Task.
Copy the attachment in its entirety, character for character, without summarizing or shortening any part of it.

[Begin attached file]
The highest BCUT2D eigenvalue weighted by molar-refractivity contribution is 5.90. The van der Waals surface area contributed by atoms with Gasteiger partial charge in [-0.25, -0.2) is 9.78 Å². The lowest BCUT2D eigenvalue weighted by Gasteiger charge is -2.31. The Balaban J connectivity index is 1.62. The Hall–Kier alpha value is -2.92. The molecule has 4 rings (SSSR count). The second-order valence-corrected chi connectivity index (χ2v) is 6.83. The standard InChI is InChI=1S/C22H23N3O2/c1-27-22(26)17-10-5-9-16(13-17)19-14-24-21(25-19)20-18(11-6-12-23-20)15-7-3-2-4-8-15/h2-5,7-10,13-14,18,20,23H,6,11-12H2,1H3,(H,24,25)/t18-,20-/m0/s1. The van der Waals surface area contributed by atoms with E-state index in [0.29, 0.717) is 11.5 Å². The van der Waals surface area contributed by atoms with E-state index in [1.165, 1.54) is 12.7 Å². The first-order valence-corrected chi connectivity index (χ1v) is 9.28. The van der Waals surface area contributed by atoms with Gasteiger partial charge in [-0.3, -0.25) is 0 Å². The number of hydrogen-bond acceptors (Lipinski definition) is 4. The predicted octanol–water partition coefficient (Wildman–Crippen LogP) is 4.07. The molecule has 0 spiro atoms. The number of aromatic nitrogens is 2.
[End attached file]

The highest BCUT2D eigenvalue weighted by molar-refractivity contribution is 5.90. The van der Waals surface area contributed by atoms with Gasteiger partial charge in [-0.25, -0.2) is 9.78 Å². The lowest BCUT2D eigenvalue weighted by Gasteiger charge is -2.31. The Balaban J connectivity index is 1.62. The Hall–Kier alpha value is -2.92. The molecule has 4 rings (SSSR count). The second-order valence-corrected chi connectivity index (χ2v) is 6.83. The standard InChI is InChI=1S/C22H23N3O2/c1-27-22(26)17-10-5-9-16(13-17)19-14-24-21(25-19)20-18(11-6-12-23-20)15-7-3-2-4-8-15/h2-5,7-10,13-14,18,20,23H,6,11-12H2,1H3,(H,24,25)/t18-,20-/m0/s1. The van der Waals surface area contributed by atoms with E-state index in [0.29, 0.717) is 11.5 Å². The van der Waals surface area contributed by atoms with E-state index in [1.165, 1.54) is 12.7 Å². The first-order valence-corrected chi connectivity index (χ1v) is 9.28. The van der Waals surface area contributed by atoms with Gasteiger partial charge in [-0.3, -0.25) is 0 Å². The number of hydrogen-bond acceptors (Lipinski definition) is 4. The predicted octanol–water partition coefficient (Wildman–Crippen LogP) is 4.07. The molecule has 0 spiro atoms. The number of aromatic nitrogens is 2.